Also she should only be producing a maximum of 4 Indigo a turn having bought both a Large and Small Indigo plant without any duplication. I am presuming you were playing with the normal rules about only 1 of each type of building per person. In a 2 player game a shipping strategy is easier to block as there is only one other party with a vested interest - not so easy with a 3, 4 or 5 player game.

A great game, but better with 3 or 4 players.
 
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Craig Liken
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I don't think what you describe is a problem. As another poster mentioned, Crafting is generally the most risky role in PR and timing of it is crucial. I believe that that modification to the 2-player rules was suggested because the other rule allows 2 roles back to back, which can substantially eliminate 'craftsman fear'. So that modification is trying to make 2-player PR more like the 3 to 5 player rules.

There is a good review of all the 2-player versions of PR, and I'm sure that will be well discussed.

The general rule of thumb with PR is that those producing cheaper goods and relying on shipping mainly (in this case your wife) are generally more in need of Crafting than those relying on high value goods/building/factory type strategies. So you normally let them craft (there will be exceptions at times).
 
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Wes Gray
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You should play it so that each player takes three roles. This method is better (in my opinion, tons of experience with each) because without it, building is almost always a superior strategy.
Try it out this way, and see if you like it better!
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Chris in Kansai
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Ahiksking wrote:
When the cash is good on the Captain, you take it and fill your boots, er boats I mean.



Lucky they don't ship in punts...
 
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ɹǝsɐɹɟ
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Back in the days when there were less maps we played every map back to back
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In two player there is this risk that you are both producing separate resources.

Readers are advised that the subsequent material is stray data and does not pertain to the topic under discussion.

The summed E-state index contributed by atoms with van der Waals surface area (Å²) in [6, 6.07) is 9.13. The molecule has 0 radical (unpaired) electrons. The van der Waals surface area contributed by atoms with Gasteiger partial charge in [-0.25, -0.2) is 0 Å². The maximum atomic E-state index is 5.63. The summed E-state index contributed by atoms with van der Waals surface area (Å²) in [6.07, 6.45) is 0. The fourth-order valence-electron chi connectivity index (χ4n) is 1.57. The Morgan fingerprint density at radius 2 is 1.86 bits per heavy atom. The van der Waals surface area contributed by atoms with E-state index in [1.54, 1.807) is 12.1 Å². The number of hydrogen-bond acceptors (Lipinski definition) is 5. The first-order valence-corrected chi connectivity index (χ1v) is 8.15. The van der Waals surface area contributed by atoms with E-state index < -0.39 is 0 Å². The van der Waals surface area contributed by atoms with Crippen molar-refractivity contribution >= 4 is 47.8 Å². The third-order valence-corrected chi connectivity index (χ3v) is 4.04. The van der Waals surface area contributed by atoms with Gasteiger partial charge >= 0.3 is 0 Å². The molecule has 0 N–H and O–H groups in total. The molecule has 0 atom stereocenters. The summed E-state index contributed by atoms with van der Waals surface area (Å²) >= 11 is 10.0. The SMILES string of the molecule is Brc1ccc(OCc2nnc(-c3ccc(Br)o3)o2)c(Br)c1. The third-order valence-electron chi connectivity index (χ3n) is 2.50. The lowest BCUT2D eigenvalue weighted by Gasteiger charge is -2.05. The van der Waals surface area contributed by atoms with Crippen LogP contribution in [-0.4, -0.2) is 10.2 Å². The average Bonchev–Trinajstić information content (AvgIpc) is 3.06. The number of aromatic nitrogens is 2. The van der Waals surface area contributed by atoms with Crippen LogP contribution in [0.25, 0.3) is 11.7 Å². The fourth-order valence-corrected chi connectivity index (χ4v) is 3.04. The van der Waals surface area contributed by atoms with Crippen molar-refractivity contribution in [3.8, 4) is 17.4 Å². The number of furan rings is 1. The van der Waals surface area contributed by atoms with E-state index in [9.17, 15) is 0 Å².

My wife and I found in a two player game some time ago I was producing three resources and she was producing the other two. I would take Captain to shut her out of the ships as much as possible, i.e. I tried to not fill them where possible, i.e. wasn't producing much, or went trader first when the two ships had my goods in them, choosing my wharf first devil


Warehouses help alleviate this as does making sure you both produce similar goods.

We have played it quite a bit two player and it was only ever an issue once.
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Greg Byrd
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Thanks for the great replies everyone! These are some good strategy tips, I don't know why I didn't think of warehouse, I used one the first time we played and they are much cheaper than the wharf. I will definitely give this game another play and report the results (if they are interesting).
 
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Duncan P
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byrdru wrote:
We played 2p with the official variant modified so that the Gov took three actions and the other player took two. The benefit of this is that no one ever gets to take two actions in a row...

About mid-game a very strange situation occurred. I was producing every resource except Indigo (+factory), she was producing Corn and Indigo (a healthy amount of each). There was corn on one of the two boats. I selected produce, which she followed with Captain. She loaded indigo on the empty boat. I loaded one corn onto the other; then she loaded her corn, which didn't fill the boat. I then lost all but one of my resources.